solo vision quest
55 hour fast, alone in utah desert country. Photo Gallery here.
I was sitting on the red dirt atop a mesa in the middle of a deer trail, sobbing and telling the dead stag to, “Get up. Get up. Get up.” It was just lying there, clearly dead, so surely rotting into the earth that it was absurd for me to be there, hands in my lap, ears throbbing, asking of it the impossible. Its bulk was tremendous. Majesty cut down. How it died I didn’t know or understand. It looked as if he had just laid his body down, antlers scraping into the desert floor, and died right there.
“Get up.” Nothing. “God dammit, get up.” Nothing. I took a deep breath. Blinked my eyes. Vision cleared. I stopped crying. Confusion took over. No way. There was simply no way.
I stood up on weak legs, waving my arms for balance. I sucked in air through my teeth, cheeks feeling hollow. My stomach cramped and I cried out, hands clutching my lower abdomen. The pain passed. I walked forward.
Well, shit. That was no dead deer.
Jesus, I thought. I’ve just spent the last minute telling a fallen log to “Get up.”
I was forty hours into my vision quest, and things were getting weird.
Okay. So, I’m going to be straight up with you – I’ve really bitten into the spiritual here in Durango. Like swallowed the hook, the line, the sinker sort of thing. The guiding community is set up for it, there’s this undercurrent of deep energy flowing up through the earth and into our work. A part of being successful in the job is knowing and understanding oneself. Through that self-awareness I can identify my own patterns in relationship, better unpack a student’s motivations, and use these insights to shape my guiding style. It’s like using the Force, a Jedi for good, but the Force is just spending time with ourselves in an intentional way. Which is hard. I mean, for me it is. It’s painful. To sit with myself is painful. To be alone with myself is to open the door to all the hurt I’ve boxed up and put away in my hoarders attic. To be alone with myself is to pull the curtain back and expose all the gross deformities of my wounded child, twisted and bent. To be alone with myself is to consciously sit in the sewage of my own overactive mind, to tell the thoughts whirling around my head, this hurricane, to shut the hell up and be still so I can sit in silent repose. Namaste motherfucker.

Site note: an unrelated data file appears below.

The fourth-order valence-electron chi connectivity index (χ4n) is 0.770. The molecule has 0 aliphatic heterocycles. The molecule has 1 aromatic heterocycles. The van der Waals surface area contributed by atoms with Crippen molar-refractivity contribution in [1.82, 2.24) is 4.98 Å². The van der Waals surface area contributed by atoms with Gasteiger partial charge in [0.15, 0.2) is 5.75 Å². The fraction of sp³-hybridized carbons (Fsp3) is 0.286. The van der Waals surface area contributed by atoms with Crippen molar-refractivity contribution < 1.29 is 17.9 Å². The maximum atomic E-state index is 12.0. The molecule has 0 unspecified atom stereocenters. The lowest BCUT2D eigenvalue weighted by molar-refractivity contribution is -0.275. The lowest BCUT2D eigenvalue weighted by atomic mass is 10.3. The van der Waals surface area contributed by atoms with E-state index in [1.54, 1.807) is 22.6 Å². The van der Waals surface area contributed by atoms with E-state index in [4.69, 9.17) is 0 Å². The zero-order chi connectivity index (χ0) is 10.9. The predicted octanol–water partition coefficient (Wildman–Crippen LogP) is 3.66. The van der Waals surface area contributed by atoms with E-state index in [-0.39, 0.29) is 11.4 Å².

I’m not very good at this. I don’t like to feel pain. I feel pain when I am still. So I don’t sit still often. I fill my days with activity. Exercise, mostly. It’s my main coping skill. Being alone is hard for me. I hate it, and actively avoid it. If I’m trying to fill an afternoon I’ll go to a coffee shop and soak up the energy. I don’t like eating alone. I want to talk. Wanna dance? Let’s dance! Watch a movie – great. The night has come again and I’m staring at the ceiling and feeling the temperature drop and I’m alone with my thoughts again, oh no, uh oh, they are creeping up from below, climbing rib cages, slithering up my throat, into my brain and now they’re there and I’ve got insomnia. I’m spinning out. I’m feeling terrible about the time I caused emotional hurt for someone I care deeply about. I’m remembering when I lied. I’m creating stories in my head about the future – fuck! Fuck! The future, OH MY GOD, the future.